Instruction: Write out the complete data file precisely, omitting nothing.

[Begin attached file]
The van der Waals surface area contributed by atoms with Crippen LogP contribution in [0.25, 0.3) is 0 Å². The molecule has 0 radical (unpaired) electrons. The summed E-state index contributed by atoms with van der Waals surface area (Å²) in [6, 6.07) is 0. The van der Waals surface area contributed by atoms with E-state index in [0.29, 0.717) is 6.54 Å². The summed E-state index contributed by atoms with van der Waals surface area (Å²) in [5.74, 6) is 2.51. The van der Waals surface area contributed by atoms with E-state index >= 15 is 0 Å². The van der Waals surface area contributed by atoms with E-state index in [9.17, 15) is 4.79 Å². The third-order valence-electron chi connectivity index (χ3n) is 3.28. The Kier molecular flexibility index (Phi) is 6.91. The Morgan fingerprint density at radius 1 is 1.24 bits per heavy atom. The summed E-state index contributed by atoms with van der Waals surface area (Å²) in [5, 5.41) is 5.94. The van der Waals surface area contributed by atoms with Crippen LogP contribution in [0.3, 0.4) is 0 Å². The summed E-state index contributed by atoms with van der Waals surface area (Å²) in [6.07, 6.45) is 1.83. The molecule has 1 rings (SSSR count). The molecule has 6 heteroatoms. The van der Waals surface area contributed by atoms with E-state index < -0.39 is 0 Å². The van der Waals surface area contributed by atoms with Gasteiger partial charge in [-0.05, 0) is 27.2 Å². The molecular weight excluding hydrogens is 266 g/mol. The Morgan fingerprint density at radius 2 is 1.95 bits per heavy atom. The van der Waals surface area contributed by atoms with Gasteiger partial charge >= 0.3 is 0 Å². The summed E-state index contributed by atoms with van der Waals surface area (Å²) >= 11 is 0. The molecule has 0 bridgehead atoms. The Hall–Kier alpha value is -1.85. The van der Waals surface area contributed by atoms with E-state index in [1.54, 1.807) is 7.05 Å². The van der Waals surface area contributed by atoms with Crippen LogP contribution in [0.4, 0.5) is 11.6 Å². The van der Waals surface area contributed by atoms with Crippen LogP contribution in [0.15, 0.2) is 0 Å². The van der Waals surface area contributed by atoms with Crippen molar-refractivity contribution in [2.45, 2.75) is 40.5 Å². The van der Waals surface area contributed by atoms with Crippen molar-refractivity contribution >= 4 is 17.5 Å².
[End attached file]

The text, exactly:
The van der Waals surface area contributed by atoms with Crippen LogP contribution in [0.25, 0.3) is 0 Å². The molecule has 0 radical (unpaired) electrons. The summed E-state index contributed by atoms with van der Waals surface area (Å²) in [6, 6.07) is 0. The van der Waals surface area contributed by atoms with E-state index in [0.29, 0.717) is 6.54 Å². The summed E-state index contributed by atoms with van der Waals surface area (Å²) in [5.74, 6) is 2.51. The van der Waals surface area contributed by atoms with E-state index >= 15 is 0 Å². The van der Waals surface area contributed by atoms with E-state index in [9.17, 15) is 4.79 Å². The third-order valence-electron chi connectivity index (χ3n) is 3.28. The Kier molecular flexibility index (Phi) is 6.91. The Morgan fingerprint density at radius 1 is 1.24 bits per heavy atom. The summed E-state index contributed by atoms with van der Waals surface area (Å²) in [5, 5.41) is 5.94. The van der Waals surface area contributed by atoms with Crippen LogP contribution in [0.3, 0.4) is 0 Å². The summed E-state index contributed by atoms with van der Waals surface area (Å²) in [6.07, 6.45) is 1.83. The molecule has 1 rings (SSSR count). The molecule has 6 heteroatoms. The van der Waals surface area contributed by atoms with E-state index < -0.39 is 0 Å². The van der Waals surface area contributed by atoms with Gasteiger partial charge in [-0.05, 0) is 27.2 Å². The molecular weight excluding hydrogens is 266 g/mol. The Morgan fingerprint density at radius 2 is 1.95 bits per heavy atom. The van der Waals surface area contributed by atoms with Gasteiger partial charge >= 0.3 is 0 Å². The summed E-state index contributed by atoms with van der Waals surface area (Å²) >= 11 is 0. The molecule has 0 bridgehead atoms. The Hall–Kier alpha value is -1.85. The van der Waals surface area contributed by atoms with E-state index in [1.54, 1.807) is 7.05 Å². The van der Waals surface area contributed by atoms with Crippen LogP contribution in [0.4, 0.5) is 11.6 Å². The van der Waals surface area contributed by atoms with Crippen LogP contribution in [0.15, 0.2) is 0 Å². The van der Waals surface area contributed by atoms with Crippen molar-refractivity contribution in [2.45, 2.75) is 40.5 Å². The van der Waals surface area contributed by atoms with Crippen molar-refractivity contribution >= 4 is 17.5 Å².